An agile experiment generates more accurate visitor data in Tampere, Finland24.1.2022
With the help of machine vision and AI, what kind of data would be available from the visitor flows of a leisure centre? The SURE project carried out a successful agile experiment together with Särkänniemi and MarshallAI, paving the way for the future safety and security solutions.
Särkänniemi is Finland's most versatile leisure centre and the largest attraction in Tampere, situated just a short walk away from the city centre. Särkänniemi is best known for the Theme Park, and there are also Aquarium, Näsinneula Observation Tower with a fine dining restaurant and Doghill Fairytale Farm.
There are several urban development projects for the Särkänniemi area, making it an increasingly attractive tourist destination. Hence there will be more visitors, and Särkänniemi has shown keen interest in the use of new technologies for their visitor flow management.
– We were eager to join the Smart Urban Security and Event Resilience Project SURE. Of course, the COVID-19 changed plans during the project, but we were able to tackle the challenges, says Miikka Nenonen, Field Manager at Tampereen Särkänniemi Ltd.
Visitor counting with machine vision
The surveillance cameras of the area were used for the agile experiment, and MarshallAI equipped them with AI-based software. The program monitors visitor flows, counting people as they arrive and leave the area. It detects humans on an object-class level but will not identify individuals. All data is processed anonymously.
– At first we double- and triple-checked that the program is counting correctly. I think we reached very satisfactory levels of accuracy within a week, says Nenonen.
– There are always elements whose significance is not fully revealed until we are on site and able to test things. This experiment is MarshallAI’s core expertise, although it was the first time we introduced the service in a theme park environment, says Arttu Laitinen, Head of Smart City of MarshallAI.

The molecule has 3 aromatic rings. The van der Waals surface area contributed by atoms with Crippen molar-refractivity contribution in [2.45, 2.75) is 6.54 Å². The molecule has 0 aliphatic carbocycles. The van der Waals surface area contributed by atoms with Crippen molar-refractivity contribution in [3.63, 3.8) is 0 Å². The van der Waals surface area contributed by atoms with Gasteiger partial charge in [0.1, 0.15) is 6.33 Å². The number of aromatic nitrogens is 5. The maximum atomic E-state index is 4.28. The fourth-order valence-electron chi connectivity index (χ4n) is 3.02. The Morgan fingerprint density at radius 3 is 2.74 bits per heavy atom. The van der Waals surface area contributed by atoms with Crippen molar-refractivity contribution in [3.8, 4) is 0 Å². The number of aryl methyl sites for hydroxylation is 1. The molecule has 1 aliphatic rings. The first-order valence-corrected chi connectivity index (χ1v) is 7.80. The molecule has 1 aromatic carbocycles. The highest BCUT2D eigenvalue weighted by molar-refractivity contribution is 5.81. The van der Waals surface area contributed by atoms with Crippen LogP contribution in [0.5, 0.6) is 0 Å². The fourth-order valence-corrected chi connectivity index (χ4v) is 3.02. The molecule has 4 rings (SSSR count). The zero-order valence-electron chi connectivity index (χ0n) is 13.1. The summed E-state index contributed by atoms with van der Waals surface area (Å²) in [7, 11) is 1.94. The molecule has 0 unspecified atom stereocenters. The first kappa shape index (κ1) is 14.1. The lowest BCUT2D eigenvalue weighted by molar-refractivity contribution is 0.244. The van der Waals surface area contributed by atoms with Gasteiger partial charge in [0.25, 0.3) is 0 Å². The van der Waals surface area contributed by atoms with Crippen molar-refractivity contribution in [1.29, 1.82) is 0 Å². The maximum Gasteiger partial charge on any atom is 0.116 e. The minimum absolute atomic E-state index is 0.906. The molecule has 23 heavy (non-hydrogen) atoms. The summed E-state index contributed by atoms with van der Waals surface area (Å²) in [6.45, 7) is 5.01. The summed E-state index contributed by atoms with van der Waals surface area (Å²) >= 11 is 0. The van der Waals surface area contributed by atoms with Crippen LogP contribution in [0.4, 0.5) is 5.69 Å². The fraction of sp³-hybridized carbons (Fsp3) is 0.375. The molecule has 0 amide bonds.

The original plan was to test visitor counting also in the mass events by the Särkänniemi main stage. Those plans were cancelled due to the COVID-19, but the idea is not forgotten and will be taken up later.
Additionally, the agile experiment explored the use of AI in detecting the security deviations. The entire Särkänniemi area is under surveillance, and new tech solutions would be very welcome.
Data to help the business management
Results generated from the visitor flow counting will be useful for example in the workforce management. With more accurate data available, it is possible to respond more precisely to the customers’ needs, improving both safety and customer experience.
– The SURE agile experiments have been beneficial for the entire City of Tampere, not just for us in Särkänniemi, says Nenonen.
According to Nenonen, the role of smart technologies, such as AI ja machine vision, will increasing in the future. Laitinen adds that imaging and 5G technologies are already enabling versatile automated surveillance.
– When used in a responsible way, machine vision is a reliable overseer and a very useful tool, says Laitinen.
The experiment was a part of the SURE project (Smart Urban Security and Event Resilience). The project was granted 3,2 million euros from the Urban Innovative Actions, an ERDF-funded initiative of the European Commission.
Business Tampere is responsible for the upscaling of solutions, and provides a framework in which the technology providers can run the experiments.
Tampere Region has a significant concentration of safety and security know-how and organizations, both nationally and internationally. There is more than 250 organisations related to safety and security in the region. Tampere region safety and security cluster, which has been in operation since 2011, provides an easy access to local ecosystem.